We have a brand new test bench that we assembled for the 2013-2014 period! Having moved away from our trusty i7-930 and GTX 580, the new bench includes the below components:
|GN Test Bench 2013||Name||Courtesy Of||Cost|
|Video Card||XFX Ghost 7850||GamersNexus||~$160|
|CPU||Intel i5-3570k CPU||GamersNexus||~$220|
|Memory||16GB Kingston HyperX Genesis 10th Anniv. @ 2400MHz||Kingston Tech.||~$117|
|Motherboard||MSI Z77A-GD65 OC Board||GamersNexus||~$160|
|Power Supply||NZXT HALE90 V2||NZXT||Pending|
|SSD||Kingston 240GB HyperX 3K SSD||Kingston Tech.||~$205|
|Optical Drive||ASUS Optical Drive||GamersNexus||~$20|
|CPU Cooler||(This is what we're testing)
Be Quiet! Dark Rock Pro 3
All of our testing is conducted in a temperature-controlled environment. Ambient is between 21C and 22C for CPU cooler tests. The graphs measure temperature in Delta over Ambient (C) - so the ambient temperature is subtracted from the component temperature.
Each test is initiated with a cold boot, where the system will sit idle for 15 minutes and collect thermal data. We use CPUID's HWMonitor Pro for thermal logging and tracking.
After this idle time, the system will launch a Prime95 instance running four torture threads on Large FFTs for maximum heat generation and power utilization. This is run for 15 minutes, throughout which the logging utility will collect the data we used in the below charts. A final round of idle time is allowed to ensure data consistency. Redundant tests are run in the event of unexpected results.
We keep a consistent case and airflow configuration for all CPU cooler tests.
Our degree-per-dollar chart is measured by using the stock cooler as a temperature baseline. We calculate Delta T between the tested coolers and the stock Intel cooler, then divide price by Delta T (example: $65 / dT 28C = $1.85/degree C). This is used for buyers who are looking for a perspective on relative value and aren't necessarily after each individual degree. For value charts where coolers utilize two fans, we assume an average price of $8 per additional 120mm fan.
All automatic fan controls are disabled for testing purposes. All system case fans and CPU cooler fans run at 100% load during testing. This means these tests will represent the cooling capacity when the CPU fan runs at its maximum speed and load consistently. If you would like to reproduce our results. you can disable fan control in BIOS - often under the "Hardware Monitor" tab.
Be Quiet! Dark Rock Pro 3 vs. Liquid Coolers, Argon AR01, T40, X60, etc.
Let's just run straight through the numbers.
As always with air coolers, I benched the Dark Rock Pro 3 using both the supplied stock thermal interface and our controlled Antec Silver compound. The compound included with the DRP3 is exceptionally runny (liquid-y) and doesn't stick very well when battling the mounting mechanism, and as such, didn't see as reliable performance as with the Antec compound (which is a bit more solidified).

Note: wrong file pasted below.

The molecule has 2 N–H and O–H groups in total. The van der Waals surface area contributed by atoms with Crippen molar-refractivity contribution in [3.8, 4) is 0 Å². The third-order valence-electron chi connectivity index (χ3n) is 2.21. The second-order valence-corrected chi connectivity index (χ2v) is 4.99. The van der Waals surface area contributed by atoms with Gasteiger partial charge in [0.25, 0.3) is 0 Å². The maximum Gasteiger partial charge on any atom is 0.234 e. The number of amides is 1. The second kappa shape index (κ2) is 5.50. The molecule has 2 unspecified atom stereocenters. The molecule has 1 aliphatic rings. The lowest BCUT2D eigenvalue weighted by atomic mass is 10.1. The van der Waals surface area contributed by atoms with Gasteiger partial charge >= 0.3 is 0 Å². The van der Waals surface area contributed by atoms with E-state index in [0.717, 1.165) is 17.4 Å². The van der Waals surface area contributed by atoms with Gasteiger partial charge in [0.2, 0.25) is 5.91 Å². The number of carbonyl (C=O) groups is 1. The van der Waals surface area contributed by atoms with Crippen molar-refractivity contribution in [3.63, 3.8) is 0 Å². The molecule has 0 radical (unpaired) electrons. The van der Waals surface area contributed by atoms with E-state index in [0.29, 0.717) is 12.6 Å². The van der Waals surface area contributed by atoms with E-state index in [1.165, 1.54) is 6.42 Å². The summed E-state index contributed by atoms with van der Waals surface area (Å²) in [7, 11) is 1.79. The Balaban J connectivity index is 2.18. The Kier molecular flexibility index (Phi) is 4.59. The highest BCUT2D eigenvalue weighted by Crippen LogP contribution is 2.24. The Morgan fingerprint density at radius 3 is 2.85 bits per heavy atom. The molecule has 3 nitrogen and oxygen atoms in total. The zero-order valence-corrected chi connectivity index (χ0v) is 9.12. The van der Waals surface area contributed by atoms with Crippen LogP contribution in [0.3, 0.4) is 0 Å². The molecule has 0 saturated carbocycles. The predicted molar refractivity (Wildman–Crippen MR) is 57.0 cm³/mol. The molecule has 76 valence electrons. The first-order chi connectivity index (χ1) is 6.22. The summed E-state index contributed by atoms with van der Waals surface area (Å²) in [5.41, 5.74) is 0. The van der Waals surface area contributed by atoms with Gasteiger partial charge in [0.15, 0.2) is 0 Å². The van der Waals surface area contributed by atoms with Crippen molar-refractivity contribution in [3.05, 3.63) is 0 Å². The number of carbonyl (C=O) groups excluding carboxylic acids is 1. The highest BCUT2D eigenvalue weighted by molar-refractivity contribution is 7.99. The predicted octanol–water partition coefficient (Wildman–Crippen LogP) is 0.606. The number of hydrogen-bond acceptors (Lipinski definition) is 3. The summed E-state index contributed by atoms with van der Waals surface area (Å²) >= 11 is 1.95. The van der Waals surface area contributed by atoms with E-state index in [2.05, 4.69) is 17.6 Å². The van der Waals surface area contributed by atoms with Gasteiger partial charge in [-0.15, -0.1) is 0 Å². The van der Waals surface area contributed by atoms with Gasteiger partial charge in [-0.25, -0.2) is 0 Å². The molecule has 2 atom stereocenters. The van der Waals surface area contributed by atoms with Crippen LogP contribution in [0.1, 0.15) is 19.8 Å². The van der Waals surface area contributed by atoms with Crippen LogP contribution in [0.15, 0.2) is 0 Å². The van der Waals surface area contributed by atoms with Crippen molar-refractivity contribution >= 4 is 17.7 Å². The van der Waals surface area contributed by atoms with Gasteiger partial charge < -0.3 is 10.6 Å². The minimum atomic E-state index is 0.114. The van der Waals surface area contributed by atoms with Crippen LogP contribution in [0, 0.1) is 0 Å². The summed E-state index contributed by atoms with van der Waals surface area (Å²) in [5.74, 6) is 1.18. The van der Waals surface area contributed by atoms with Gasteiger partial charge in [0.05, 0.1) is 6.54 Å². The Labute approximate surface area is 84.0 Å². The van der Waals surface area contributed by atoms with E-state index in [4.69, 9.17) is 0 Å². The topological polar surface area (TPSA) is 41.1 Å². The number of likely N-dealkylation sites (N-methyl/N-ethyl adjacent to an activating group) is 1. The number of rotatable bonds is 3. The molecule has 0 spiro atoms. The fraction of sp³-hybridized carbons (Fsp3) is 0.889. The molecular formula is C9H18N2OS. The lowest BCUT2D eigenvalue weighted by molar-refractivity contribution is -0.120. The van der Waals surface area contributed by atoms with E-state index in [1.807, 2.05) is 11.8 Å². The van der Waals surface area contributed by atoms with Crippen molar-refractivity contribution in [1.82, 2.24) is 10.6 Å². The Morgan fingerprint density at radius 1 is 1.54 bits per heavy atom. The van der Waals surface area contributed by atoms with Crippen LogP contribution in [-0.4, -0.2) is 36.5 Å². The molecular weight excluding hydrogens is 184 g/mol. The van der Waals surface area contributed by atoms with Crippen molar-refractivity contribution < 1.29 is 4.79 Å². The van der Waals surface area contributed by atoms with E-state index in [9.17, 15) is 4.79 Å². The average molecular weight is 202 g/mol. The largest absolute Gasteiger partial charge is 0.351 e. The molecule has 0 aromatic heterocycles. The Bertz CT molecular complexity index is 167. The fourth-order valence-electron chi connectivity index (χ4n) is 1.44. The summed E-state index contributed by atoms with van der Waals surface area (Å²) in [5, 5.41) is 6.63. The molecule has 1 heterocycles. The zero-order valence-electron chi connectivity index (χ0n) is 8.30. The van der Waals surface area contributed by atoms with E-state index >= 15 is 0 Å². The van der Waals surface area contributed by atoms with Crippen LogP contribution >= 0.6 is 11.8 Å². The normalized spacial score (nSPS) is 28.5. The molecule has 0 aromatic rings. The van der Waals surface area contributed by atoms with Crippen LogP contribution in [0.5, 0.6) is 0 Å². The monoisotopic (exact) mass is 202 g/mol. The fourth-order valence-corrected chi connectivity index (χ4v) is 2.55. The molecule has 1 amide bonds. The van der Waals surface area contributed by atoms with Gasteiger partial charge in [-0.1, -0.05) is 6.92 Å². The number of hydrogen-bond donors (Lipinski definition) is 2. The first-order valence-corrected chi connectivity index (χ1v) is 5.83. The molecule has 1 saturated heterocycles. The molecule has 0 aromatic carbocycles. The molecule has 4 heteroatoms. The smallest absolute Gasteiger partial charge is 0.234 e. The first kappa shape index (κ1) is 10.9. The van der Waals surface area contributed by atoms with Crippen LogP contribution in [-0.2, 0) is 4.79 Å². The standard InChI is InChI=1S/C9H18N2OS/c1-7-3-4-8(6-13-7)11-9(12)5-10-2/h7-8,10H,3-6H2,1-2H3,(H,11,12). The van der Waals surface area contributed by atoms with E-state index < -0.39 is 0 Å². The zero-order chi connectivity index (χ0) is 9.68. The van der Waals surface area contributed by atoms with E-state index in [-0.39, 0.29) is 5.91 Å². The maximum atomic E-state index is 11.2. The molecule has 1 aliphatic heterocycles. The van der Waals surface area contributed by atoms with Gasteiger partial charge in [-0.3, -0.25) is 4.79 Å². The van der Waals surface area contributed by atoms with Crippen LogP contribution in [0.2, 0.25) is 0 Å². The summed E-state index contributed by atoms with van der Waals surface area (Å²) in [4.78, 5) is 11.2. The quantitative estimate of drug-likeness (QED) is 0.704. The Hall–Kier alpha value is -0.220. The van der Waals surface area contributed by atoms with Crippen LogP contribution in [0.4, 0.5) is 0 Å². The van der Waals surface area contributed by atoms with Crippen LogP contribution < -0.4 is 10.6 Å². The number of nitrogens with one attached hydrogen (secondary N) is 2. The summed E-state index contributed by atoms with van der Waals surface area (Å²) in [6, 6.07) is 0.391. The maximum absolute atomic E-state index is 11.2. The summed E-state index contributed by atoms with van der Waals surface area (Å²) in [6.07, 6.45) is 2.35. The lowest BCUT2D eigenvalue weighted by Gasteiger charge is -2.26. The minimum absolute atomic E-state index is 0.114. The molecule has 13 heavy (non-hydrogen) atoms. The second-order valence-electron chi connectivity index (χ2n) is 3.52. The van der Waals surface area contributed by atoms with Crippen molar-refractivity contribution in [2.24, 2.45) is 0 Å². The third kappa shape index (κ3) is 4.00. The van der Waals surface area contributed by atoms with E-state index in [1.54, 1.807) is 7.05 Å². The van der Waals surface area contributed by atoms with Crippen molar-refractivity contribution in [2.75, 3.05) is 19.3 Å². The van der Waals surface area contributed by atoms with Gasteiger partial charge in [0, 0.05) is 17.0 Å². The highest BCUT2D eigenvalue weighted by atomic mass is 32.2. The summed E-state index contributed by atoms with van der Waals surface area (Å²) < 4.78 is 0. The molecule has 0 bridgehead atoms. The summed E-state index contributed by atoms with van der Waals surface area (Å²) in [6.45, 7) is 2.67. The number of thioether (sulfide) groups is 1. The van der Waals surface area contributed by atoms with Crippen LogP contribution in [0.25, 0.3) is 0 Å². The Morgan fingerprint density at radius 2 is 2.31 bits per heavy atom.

Above is the stock thermalpaste test. The DRP3 ranks just barely above all other air coolers on our bench -- just above the dominating AR01 with 2 fans -- and rests firmly below the X40 CLC on its loudest settings. It's worth noting that the DRP3 runs substantially quieter than the X40 on Extreme, perhaps making it a better choice for noise-conscious users (unless you're fine with running the X40 on Silent, in which case it's going to be quieter than the DRP3).
Here's the controlled test. Performance is marginally better, but there aren't phenomenal gains. At 49.97C load, the DRP3 lands just below the 1250 on silent, X40 on extreme, and above all air coolers.
Conclusion - is the Dark Rock Pro 3 Worth It?
We unfortunately don't have a decibel testing rig established for this bench (but the next one will be prepped for this), so discussing noise levels is purely subjective at the moment. I will note that the DRP3 remains true to its brand name; the cooler is significantly quieter than the liquid coolers when tested on extreme or "medium" (custom) settings. It tends to be louder than the 1250 on silent, though, and the 1250 runs cooler. The Argon AR01 has an annoying whine that hasn't yet subsided, and while it isn't loud, the DRP3 does beat it out in silence and just slightly in cooling.
Realistically, at $110, you're paying for three things: Aesthetics, silence, and endurance. The Argon AR01 has effectively identical performance (within margin of test error) and is priced at around $30. If you just wanted the cooling without the massive cooling unit and could live with slightly louder volume, the Argon AR01 makes much more sense. That said, Be Quiet's Dark Rock Pro 3 is hands-down the most physically imposing, monolithic cooler we've ever tested; the Dark Rock Pro 3 is a work of art in its own right, making it a potential front-runner for enthusiast projects that demand a specific appearance. The DRP3 has effectively dethroned SilverStone's Argon AR01 as the best cooler on the bench, with Be Quiet! now laying claim to our "Best of Bench" award.
As for endurance, well, the bearings are rated for an impressive 300,000 hours -- more than the usable life of most systems.
At the price, though, it's not for everyone. You could grab a 240/280mm CLC at that cost -- probably an Antec 1250 ($100) (we reviewed this here) or NZXT X61 ($140) -- and achieve marginally better performance, reasonable silence (if not on 'extreme'), and the liquid appearance. Still, not everyone wants a liquid block in their configuration. If that's the case for you and you'd prefer a longer-lasting air unit at 300,000 hours, the DRP3 makes the best sense.
- Steve "Lelldorianx" Burke.